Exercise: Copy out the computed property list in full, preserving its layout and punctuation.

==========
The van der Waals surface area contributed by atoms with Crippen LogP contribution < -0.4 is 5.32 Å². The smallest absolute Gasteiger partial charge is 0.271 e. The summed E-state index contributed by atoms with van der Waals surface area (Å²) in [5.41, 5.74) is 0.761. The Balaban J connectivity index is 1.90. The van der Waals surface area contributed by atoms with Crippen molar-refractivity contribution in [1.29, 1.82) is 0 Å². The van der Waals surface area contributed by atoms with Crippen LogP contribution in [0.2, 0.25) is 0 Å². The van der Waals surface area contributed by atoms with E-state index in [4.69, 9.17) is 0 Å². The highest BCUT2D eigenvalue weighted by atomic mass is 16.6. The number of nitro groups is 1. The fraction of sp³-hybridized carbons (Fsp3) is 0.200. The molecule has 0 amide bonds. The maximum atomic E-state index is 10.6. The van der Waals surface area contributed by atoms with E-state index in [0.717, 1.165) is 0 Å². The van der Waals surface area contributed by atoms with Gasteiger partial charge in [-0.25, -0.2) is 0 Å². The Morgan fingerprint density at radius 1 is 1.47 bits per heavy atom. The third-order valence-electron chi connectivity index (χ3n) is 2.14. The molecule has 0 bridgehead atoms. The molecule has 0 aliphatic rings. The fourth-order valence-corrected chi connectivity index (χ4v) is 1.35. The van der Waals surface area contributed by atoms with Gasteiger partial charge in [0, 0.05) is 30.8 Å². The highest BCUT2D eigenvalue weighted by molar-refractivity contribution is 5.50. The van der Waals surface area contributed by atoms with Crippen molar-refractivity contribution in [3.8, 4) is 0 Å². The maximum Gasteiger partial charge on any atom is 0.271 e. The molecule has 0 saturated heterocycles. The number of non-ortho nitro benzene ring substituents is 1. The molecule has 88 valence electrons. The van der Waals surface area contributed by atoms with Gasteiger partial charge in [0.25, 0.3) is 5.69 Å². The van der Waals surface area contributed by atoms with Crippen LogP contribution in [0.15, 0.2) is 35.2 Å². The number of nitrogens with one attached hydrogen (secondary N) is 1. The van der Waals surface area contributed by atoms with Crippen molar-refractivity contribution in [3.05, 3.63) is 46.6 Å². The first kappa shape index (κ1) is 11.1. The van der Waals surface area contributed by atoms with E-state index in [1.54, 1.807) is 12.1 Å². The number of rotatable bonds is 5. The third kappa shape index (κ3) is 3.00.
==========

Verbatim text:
The van der Waals surface area contributed by atoms with Crippen LogP contribution < -0.4 is 5.32 Å². The smallest absolute Gasteiger partial charge is 0.271 e. The summed E-state index contributed by atoms with van der Waals surface area (Å²) in [5.41, 5.74) is 0.761. The Balaban J connectivity index is 1.90. The van der Waals surface area contributed by atoms with Crippen molar-refractivity contribution in [1.29, 1.82) is 0 Å². The van der Waals surface area contributed by atoms with Crippen LogP contribution in [0.2, 0.25) is 0 Å². The van der Waals surface area contributed by atoms with E-state index in [4.69, 9.17) is 0 Å². The highest BCUT2D eigenvalue weighted by atomic mass is 16.6. The number of nitro groups is 1. The fraction of sp³-hybridized carbons (Fsp3) is 0.200. The molecule has 0 amide bonds. The maximum atomic E-state index is 10.6. The van der Waals surface area contributed by atoms with E-state index in [0.717, 1.165) is 0 Å². The van der Waals surface area contributed by atoms with Gasteiger partial charge in [-0.25, -0.2) is 0 Å². The Morgan fingerprint density at radius 1 is 1.47 bits per heavy atom. The third-order valence-electron chi connectivity index (χ3n) is 2.14. The molecule has 0 bridgehead atoms. The molecule has 0 aliphatic rings. The fourth-order valence-corrected chi connectivity index (χ4v) is 1.35. The van der Waals surface area contributed by atoms with Gasteiger partial charge in [0, 0.05) is 30.8 Å². The highest BCUT2D eigenvalue weighted by molar-refractivity contribution is 5.50. The van der Waals surface area contributed by atoms with Crippen molar-refractivity contribution in [3.8, 4) is 0 Å². The maximum Gasteiger partial charge on any atom is 0.271 e. The molecule has 0 saturated heterocycles. The number of non-ortho nitro benzene ring substituents is 1. The molecule has 88 valence electrons. The van der Waals surface area contributed by atoms with Gasteiger partial charge in [0.25, 0.3) is 5.69 Å². The van der Waals surface area contributed by atoms with Crippen LogP contribution in [0.15, 0.2) is 35.2 Å². The number of nitrogens with one attached hydrogen (secondary N) is 1. The van der Waals surface area contributed by atoms with Crippen molar-refractivity contribution in [3.05, 3.63) is 46.6 Å². The first kappa shape index (κ1) is 11.1. The van der Waals surface area contributed by atoms with E-state index in [1.54, 1.807) is 12.1 Å². The number of rotatable bonds is 5. The third kappa shape index (κ3) is 3.00.